Nicholas Kristof’s New York Times Op-Ed piece “2 Questions for Bernie Sanders” asks:
Can you translate your bold vision into reality?
Can you get elected? Or would your nomination make a President Cruz more likely?
Both good questions. Serious questions raised by a journalist who first talked with Bernie after Bernie had been elected Mayor of Burlington, VT. It was a phone conversation with someone in the Mayor’s Office. Mr. Kristof, an intern with the New York Times, ended the conversation by asking the aide for his name. “Oh, I’m Bernie Sanders.” That was 1981.
Kristof’s editorial cites a Gallop Poll from a year ago that seems to give the edge to someone else: to Hillary in the Democratic primary, and to a Republican opponent in the general election. Why? According to the Gallop Poll one year ago, Americans show the most negative bias toward socialists (50%) and atheists (40%) when asked how various factors would affect their vote for a presidential candidate.
As a retired minister of the Presbyterian Church (U.S.A.), I have supported Bernie Sanders from the day he announced his candidacy for President. I support him because he boldly proclaims a social vision that is consistent with my faith. Democratic Socialism is not, as often supposed, an oxymoron. Democracy is a political form of government in which the people rule. Not corporations. Not big money. Not oligarchs. The people. Socialism is a form of economics that places emphasis on a fair standard of living, quality of life for all, and that narrows the gap in the distribution of wealth. A Democratic Socialist is someone who promotes 1) the return of the integrity of the electoral system to the general population (big money out of politics), and 2) the general wellbeing of everyone in the society rather than leaving it to be settled by the vicissitudes of the free market.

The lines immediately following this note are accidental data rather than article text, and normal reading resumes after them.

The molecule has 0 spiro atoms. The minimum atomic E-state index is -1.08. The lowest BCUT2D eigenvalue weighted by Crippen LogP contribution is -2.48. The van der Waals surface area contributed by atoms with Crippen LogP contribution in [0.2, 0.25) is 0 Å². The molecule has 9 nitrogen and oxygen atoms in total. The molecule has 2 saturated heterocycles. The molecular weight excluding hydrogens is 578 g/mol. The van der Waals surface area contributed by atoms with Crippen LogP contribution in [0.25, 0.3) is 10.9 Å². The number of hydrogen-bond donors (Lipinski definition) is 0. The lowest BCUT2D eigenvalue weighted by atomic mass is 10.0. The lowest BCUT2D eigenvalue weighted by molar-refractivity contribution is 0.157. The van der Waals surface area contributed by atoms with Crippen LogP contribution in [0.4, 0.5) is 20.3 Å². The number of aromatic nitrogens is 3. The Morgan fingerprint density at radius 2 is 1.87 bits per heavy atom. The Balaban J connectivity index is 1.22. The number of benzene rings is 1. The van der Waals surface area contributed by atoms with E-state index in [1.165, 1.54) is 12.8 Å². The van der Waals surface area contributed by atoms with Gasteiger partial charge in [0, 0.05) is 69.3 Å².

My religious tradition puts the public square front and center as a matter of faith and ethics. The first question of any candidate is what s/he would do if elected. It is not whether they profess my religious faith. “Would the world be a better place?” is the most important question. As I listened to Bernie speaking at Liberty University, I was struck again by how deeply he represents the best of the Jewish-Christian tradition and how respectful he was of the evangelical audience he was addressing. Both his demeanor and his thoughtful engagement of common ground with his audience’s Christian faith and practice defined the meaning of civility and respectful discussion. The atheistic Jewish Democratic Socialist was the opposite of the fears that paint any socialist as an anti-religious demagogue. His message could have been delivered from the pulpits of many churches and synagogues in America.
Then there’s Hillary Clinton, who by the measures of the Gallop Poll, is much more electable than Bernie. Hillary’s not a self-proclaimed socialist, not Jewish, and not an atheist. She’s a Christian heavily influenced by the United Methodist youth group she credits with turning her from right-wing politics into a social gospel progressive. On that question of electability, Hillary holds the edge.